There are around 700,000 people in the UK who are on the autism spectrum (which includes Asperger Syndrome and PDA). Together with their families they make up around 2.8 million people whose lives are touched by autism every single day.
HERE ARE A FEW HELPFUL LINKS TO THE NATIONAL AUTISTIC SOCIETY WEBSITE:
Who can provide local support ?
Chip+ are a wonderful organisation and can support families in a number of ways. Use the hotlink to view their autism pack .
Friends of Autism Highland provide advice and run a variety of events – pop over to their own page to find out more.
This section of the blog will provide details of some agencies and charities who can offer advice and support for children with SpLD.
SpLD is an umbrella term used to cover a range of frequently co-occurring difficulties, more commonly:
- Dyspraxia or DCD
Specific Learning Difficulties (or SpLDs), affect the way information is learned and processed.
They are neurological (rather than psychological), often run in families and occur independently of intelligence.
They can significantly impact education and learning, particularly the acquisition of literacy, numeracy, and motor (movement) skills.
Some common characteristics of SpLDs:
- Memory difficulties
- Organisational difficulties
- Writing difficulties
- Visual processing difficulties
- Reading difficulties
- Auditory processing difficulties
- Time management difficulties
- Sensory distraction: an inability to screen out extraneous visual or auditory stimuli.
- Sensory overload: a heightened sensitivity to visual stimuli and sound; an inability to cope with busy environments.
There is a high level of co-occurrence between different SpLDs so it is very important to understand that each profile is unique to the individual child. SpLDs can present themselves in a variety of ways and will range from mild to severe.
Unidentified and unsupported SpLDs can lead to emotional distress, frustration and poor self-esteem. This can result in a child becoming withdrawn within class or school. Sometimes a child will present a change in their behaviour, attitude or effort. When we start to build a profile we consider any possible underlying cause so that we are best able to meet a child’s needs.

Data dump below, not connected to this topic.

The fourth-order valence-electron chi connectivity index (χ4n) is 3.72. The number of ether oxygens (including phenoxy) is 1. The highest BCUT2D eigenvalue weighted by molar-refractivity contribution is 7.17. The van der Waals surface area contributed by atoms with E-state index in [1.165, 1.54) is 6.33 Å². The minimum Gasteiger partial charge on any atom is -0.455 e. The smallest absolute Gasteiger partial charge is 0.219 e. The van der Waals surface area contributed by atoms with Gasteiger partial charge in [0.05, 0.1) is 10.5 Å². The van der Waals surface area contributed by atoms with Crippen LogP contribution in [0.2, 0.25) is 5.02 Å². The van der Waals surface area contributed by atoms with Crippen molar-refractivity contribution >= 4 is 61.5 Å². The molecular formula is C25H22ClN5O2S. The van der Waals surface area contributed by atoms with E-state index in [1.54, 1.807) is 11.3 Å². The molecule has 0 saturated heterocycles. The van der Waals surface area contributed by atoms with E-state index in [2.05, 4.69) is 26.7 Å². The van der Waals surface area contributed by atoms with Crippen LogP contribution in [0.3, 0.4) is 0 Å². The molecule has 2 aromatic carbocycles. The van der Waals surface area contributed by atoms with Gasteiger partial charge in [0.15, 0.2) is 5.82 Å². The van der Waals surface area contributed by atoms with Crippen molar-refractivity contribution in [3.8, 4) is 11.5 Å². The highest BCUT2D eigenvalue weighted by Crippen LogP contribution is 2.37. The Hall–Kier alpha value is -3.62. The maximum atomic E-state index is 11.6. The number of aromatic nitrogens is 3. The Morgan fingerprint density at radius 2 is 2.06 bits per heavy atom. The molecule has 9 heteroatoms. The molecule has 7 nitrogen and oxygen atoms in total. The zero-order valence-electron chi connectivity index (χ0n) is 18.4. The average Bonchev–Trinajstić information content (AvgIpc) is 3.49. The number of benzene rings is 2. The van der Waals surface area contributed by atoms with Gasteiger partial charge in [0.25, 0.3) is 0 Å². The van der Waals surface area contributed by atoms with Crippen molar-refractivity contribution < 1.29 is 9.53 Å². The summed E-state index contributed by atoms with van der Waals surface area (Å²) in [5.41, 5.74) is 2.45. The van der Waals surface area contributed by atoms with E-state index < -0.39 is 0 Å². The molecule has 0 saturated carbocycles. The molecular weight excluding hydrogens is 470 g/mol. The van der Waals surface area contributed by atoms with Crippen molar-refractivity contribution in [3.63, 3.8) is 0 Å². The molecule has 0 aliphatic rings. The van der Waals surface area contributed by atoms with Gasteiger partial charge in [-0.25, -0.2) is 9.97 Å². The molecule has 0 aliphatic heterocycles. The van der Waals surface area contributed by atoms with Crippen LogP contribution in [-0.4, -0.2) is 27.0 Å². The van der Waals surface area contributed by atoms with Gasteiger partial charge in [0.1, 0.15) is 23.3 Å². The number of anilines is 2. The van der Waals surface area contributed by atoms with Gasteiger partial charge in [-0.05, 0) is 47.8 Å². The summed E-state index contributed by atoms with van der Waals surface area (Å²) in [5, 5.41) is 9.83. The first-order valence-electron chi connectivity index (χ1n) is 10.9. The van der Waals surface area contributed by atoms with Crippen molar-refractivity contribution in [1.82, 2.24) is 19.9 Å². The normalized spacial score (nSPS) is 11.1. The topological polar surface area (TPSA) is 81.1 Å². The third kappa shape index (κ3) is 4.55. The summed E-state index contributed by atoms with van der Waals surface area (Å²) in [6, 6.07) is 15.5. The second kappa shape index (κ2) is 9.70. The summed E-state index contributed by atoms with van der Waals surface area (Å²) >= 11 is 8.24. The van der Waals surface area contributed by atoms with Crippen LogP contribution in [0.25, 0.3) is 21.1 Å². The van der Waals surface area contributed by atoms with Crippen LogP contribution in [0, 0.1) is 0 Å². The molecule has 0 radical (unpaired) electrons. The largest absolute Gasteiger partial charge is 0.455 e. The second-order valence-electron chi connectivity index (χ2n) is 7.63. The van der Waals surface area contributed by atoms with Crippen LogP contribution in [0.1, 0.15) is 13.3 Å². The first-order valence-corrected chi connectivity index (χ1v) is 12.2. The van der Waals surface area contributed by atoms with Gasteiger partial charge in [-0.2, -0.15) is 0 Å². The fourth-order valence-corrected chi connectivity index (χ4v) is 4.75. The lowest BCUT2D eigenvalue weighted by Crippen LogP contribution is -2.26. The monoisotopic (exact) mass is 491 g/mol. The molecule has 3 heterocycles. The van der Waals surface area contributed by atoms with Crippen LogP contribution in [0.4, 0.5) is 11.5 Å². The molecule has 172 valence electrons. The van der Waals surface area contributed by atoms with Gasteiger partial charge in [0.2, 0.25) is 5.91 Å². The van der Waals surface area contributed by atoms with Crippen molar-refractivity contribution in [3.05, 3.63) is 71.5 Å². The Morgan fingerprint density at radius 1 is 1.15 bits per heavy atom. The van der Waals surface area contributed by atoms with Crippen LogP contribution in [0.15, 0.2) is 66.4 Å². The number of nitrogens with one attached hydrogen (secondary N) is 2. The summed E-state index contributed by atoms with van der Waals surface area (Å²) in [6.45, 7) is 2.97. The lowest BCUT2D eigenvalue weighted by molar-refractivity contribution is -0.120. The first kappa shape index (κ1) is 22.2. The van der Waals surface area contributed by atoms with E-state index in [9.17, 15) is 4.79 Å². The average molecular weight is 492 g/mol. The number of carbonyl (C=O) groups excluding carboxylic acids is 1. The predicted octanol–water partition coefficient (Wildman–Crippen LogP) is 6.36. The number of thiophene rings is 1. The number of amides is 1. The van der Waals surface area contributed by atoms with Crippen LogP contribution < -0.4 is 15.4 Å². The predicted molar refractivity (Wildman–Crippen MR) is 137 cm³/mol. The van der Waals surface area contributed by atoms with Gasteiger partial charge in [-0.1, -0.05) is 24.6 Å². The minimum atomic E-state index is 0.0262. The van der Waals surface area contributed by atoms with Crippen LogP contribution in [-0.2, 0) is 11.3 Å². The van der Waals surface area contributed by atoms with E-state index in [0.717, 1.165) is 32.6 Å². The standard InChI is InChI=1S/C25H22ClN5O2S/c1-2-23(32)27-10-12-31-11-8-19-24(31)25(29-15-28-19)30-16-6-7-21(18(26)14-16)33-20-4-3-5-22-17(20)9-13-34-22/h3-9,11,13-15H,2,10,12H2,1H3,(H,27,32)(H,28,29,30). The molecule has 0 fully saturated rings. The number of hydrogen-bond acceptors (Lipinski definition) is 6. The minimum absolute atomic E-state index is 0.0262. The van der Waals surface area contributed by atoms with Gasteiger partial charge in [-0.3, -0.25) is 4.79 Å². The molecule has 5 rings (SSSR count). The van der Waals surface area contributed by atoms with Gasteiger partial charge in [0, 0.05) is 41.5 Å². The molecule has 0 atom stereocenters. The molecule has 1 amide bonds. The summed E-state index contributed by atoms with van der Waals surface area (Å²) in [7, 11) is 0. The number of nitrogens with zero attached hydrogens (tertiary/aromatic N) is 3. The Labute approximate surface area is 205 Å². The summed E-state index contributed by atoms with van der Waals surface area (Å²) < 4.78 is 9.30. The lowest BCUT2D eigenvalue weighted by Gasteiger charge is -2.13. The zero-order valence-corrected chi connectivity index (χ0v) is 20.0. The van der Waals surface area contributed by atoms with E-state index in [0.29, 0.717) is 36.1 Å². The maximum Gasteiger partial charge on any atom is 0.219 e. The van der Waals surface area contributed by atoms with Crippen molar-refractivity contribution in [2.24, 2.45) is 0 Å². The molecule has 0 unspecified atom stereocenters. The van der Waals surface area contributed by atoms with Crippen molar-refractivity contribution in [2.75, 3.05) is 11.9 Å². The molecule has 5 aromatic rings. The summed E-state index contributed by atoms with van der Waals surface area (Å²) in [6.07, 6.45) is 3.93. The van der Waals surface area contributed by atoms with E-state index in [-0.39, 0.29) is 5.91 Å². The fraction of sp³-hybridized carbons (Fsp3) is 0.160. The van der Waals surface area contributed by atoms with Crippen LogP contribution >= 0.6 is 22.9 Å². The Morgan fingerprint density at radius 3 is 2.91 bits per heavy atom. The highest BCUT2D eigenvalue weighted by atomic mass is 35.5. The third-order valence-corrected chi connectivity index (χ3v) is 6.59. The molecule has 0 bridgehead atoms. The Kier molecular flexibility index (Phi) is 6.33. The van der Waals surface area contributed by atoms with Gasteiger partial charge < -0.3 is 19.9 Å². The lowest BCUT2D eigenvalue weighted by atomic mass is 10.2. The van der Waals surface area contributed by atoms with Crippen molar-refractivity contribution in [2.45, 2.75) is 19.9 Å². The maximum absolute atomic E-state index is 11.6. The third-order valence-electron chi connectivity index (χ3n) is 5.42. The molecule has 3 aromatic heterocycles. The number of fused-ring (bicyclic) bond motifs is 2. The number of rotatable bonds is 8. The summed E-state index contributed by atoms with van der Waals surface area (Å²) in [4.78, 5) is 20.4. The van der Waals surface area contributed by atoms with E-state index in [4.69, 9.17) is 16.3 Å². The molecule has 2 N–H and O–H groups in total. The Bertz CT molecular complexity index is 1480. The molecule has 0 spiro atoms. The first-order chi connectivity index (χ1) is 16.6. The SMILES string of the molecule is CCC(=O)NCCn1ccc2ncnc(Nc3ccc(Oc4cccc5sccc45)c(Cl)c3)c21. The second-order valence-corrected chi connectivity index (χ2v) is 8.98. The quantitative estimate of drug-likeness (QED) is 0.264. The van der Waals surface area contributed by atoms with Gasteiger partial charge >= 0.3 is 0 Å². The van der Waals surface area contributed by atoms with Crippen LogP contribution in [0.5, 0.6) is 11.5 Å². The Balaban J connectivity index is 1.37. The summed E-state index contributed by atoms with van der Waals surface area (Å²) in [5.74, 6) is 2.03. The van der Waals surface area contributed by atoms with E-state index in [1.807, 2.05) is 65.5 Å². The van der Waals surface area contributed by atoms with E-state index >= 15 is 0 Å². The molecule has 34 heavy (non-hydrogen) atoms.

If you have any questions or concerns regarding your child’s progress please make initial contact with their class teacher.
We are a group of NUMBERcrunchers using a range of resources and games to boost our maths skills.
… keep your eyes peeled to find out more !
From the HPS NUMBERcrunchers !!!
We are a group of CODEbreakers trialling a new reading scheme to develop our literacy skills.
This will help our learning in a number of ways …
From the HPS CODEbreakers !!!
We are a group of MOTORvators who are currently working on a range of skills including
- throwing, aiming and catching
- rolling, kicking and dribbling
- jumping, hopping, skipping and running
- lacing, threading and folding
- drawing, writing, cutting and sticking
… not only are we helping develop a range of physical skills – but our games help improve our concentration and focus too … BONUS SKILLS !!!
From the HPS MOTORvators !!!
I’m so excited to have my own SfL page on the blog.
My remit as Support for Learning Teacher covers a vast spectrum of social, emotional, academic and behavioural needs.
Additional support needs can be short or long term. Additional support may be required for a child or young person, who for example:
- has behavioural difficulties
- is bereaved
- has autism or attention deficit, or both, as in many children they co-exist
- is particularly gifted
- has a specific learning difficulty such as dyslexia, dyspraxia, dyscalculia or dysgraphia
- has a sensory impairment, including sight, hearing and balance
- has a medical condition which impacts their wellbeing, attendance or behaviours
- is looked after by a local authority.
- is not a regular attendee
Learning and Teaching Scotland state that,
“Mental, emotional, social and physical wellbeing are essential for successful learning.”
The full article on Additional Support For Learning can be found on the Education Scotland Website following the link below.
The new year will bring some top tips, advice and suggestions for resources that can help support our young learners in a wide variety of ways.
Have a restful holiday and see you all in 2016 !
Thanks to all the boys and girls who have worked with me this term.
We’ve had fun with phonics, clapped out syllables and improved our word attack skills.
One class has been exercising their thinking muscles with some brain training and building up one part to two part instructions. Next term we’ll revise two part and then move onto three part instructions
Some of us have looked at the shapes we make when we are handwriting. Doodling is great fun and
One class has enjoyed
Enjoy your holidays and I’ll see you in 2016.